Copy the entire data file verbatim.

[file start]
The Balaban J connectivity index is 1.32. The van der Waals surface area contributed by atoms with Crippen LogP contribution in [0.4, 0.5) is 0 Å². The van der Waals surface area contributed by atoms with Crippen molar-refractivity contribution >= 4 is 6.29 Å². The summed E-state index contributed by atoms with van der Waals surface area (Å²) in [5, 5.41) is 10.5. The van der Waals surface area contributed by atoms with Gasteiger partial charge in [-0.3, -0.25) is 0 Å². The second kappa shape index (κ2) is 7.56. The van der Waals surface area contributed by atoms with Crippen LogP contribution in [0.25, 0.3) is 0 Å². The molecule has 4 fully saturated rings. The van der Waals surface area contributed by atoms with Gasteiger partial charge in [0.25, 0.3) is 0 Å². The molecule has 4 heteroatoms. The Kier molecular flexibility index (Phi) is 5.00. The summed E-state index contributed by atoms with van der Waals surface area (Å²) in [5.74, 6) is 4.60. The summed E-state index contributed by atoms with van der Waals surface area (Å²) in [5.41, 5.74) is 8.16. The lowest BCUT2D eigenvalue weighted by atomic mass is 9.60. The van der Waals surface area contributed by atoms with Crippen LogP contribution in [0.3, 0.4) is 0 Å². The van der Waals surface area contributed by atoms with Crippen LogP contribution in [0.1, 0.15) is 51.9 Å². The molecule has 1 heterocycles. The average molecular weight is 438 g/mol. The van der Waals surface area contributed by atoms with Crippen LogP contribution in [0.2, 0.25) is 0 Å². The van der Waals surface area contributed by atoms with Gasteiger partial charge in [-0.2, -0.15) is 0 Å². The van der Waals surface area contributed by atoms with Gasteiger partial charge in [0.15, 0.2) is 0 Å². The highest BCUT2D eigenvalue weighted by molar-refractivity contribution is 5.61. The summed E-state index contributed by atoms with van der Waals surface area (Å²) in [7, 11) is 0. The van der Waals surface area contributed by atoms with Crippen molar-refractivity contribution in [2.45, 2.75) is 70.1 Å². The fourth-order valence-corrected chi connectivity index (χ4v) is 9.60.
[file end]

The Balaban J connectivity index is 1.32. The van der Waals surface area contributed by atoms with Crippen LogP contribution in [0.4, 0.5) is 0 Å². The van der Waals surface area contributed by atoms with Crippen molar-refractivity contribution >= 4 is 6.29 Å². The summed E-state index contributed by atoms with van der Waals surface area (Å²) in [5, 5.41) is 10.5. The van der Waals surface area contributed by atoms with Gasteiger partial charge in [-0.3, -0.25) is 0 Å². The second kappa shape index (κ2) is 7.56. The van der Waals surface area contributed by atoms with Crippen LogP contribution in [0.25, 0.3) is 0 Å². The molecule has 4 fully saturated rings. The van der Waals surface area contributed by atoms with Gasteiger partial charge in [0.25, 0.3) is 0 Å². The molecule has 4 heteroatoms. The Kier molecular flexibility index (Phi) is 5.00. The summed E-state index contributed by atoms with van der Waals surface area (Å²) in [5.74, 6) is 4.60. The summed E-state index contributed by atoms with van der Waals surface area (Å²) in [5.41, 5.74) is 8.16. The lowest BCUT2D eigenvalue weighted by atomic mass is 9.60. The van der Waals surface area contributed by atoms with Crippen LogP contribution in [0.3, 0.4) is 0 Å². The van der Waals surface area contributed by atoms with Crippen LogP contribution in [0.1, 0.15) is 51.9 Å². The molecule has 1 heterocycles. The average molecular weight is 438 g/mol. The van der Waals surface area contributed by atoms with Crippen LogP contribution in [0.2, 0.25) is 0 Å². The van der Waals surface area contributed by atoms with Gasteiger partial charge in [-0.2, -0.15) is 0 Å². The van der Waals surface area contributed by atoms with Gasteiger partial charge in [0.15, 0.2) is 0 Å². The highest BCUT2D eigenvalue weighted by molar-refractivity contribution is 5.61. The summed E-state index contributed by atoms with van der Waals surface area (Å²) in [7, 11) is 0. The van der Waals surface area contributed by atoms with Crippen molar-refractivity contribution in [2.45, 2.75) is 70.1 Å². The fourth-order valence-corrected chi connectivity index (χ4v) is 9.60.